The sit command is arguably the most frequently used command when it comes to training dogs. Teaching your dog to sit is easier than teaching him other commands, and is often the first behavior learned during training. Although it is easy, however, there are two methods for teaching your dog to sit that work better than others, and also produce a more positive relationship between you and your dog.
The first method of training your dog to sit involves lots of positive reinforcement in the way of providing treats. The object is to teach your dog to sit without actually forcing him to sit, which works more often than it doesn’t. Sit down in front of your dog and hold the treat up in the air, about six inches above his nose. Tell him to sit. Since you’re holding the street above him, he will most likely sit down to view it better and to be comfortable. As soon as those haunches hit the floor, reward him with the treat.
This method of teaching your dog to sit might take a while, but eventually he will associate sitting with treats. Make sure, however, that your dog only sits to get the treat; if he lays down, he must stand up and sit again before he gets the reward.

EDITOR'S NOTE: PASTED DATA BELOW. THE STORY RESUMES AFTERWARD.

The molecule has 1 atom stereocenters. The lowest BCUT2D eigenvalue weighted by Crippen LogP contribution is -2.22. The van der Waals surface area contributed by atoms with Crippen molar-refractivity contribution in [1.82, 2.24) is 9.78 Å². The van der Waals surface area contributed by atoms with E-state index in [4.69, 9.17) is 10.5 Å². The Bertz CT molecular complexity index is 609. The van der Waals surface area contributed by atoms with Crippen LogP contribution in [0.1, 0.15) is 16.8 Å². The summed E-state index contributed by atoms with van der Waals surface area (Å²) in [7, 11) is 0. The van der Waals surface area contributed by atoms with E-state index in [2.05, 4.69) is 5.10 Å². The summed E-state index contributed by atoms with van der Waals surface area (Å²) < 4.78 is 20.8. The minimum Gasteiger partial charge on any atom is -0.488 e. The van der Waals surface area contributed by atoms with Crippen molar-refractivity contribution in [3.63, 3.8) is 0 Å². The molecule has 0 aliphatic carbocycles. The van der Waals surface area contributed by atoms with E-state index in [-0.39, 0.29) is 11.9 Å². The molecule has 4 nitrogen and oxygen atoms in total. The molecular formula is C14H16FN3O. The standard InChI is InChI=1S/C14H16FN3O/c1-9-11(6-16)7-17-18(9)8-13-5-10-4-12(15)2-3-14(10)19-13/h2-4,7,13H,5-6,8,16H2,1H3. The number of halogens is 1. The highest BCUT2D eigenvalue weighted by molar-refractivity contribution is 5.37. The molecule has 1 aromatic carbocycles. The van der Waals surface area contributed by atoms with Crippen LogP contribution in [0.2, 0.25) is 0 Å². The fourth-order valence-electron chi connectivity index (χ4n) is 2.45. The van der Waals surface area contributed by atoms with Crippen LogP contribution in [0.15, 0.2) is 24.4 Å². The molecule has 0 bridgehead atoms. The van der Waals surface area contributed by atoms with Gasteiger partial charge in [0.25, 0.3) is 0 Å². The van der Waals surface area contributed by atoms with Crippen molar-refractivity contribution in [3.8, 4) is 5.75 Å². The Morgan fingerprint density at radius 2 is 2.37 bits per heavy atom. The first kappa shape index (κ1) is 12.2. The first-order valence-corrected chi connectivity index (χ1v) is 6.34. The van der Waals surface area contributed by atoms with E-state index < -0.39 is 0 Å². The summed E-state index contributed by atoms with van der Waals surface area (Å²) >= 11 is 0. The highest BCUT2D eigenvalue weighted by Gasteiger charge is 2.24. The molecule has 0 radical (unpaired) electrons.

The second method of teaching your dog to sit involves actually forcing your dog to sit. When you give them command, press down on the dog’s buttocks until he sits. You might have to hold his chin or use a collar and leash to ensure that he sits rather than lays down, but this method is just as effective. When your dog sits, immediately give him a treat and reward him with praise. Do this several times each day until you don’t need to touch your dog to get him to sit.
In most cases, it is most effective to give audible cues to teach your dog to sit. Some owners prefer motions as cues, but these can become confusing. Further, teaching your dog to sit by giving the audible command will help him to differentiate between that and commands to lay, heel, shake or roll over. Once you start teaching your dog multiple tricks, he will need an easy way to tell the difference.
The most important thing to remember when teaching your dog to sit is that you cannot reward behavior other than the act requested: Sitting. If he lays down or stands right back up, you’ll need to give the command again and again until he follows it exactly.
Some dog owners prefer to use choke collars or electrical collars during this process. I wouldn’t recommend it because you want your training sessions to be positive rather than negative. Further, if you use too much negative reinforcement when training your dog to sit, he will eventually begin to resent the training sessions and may exhibit aggressive behaviors in return.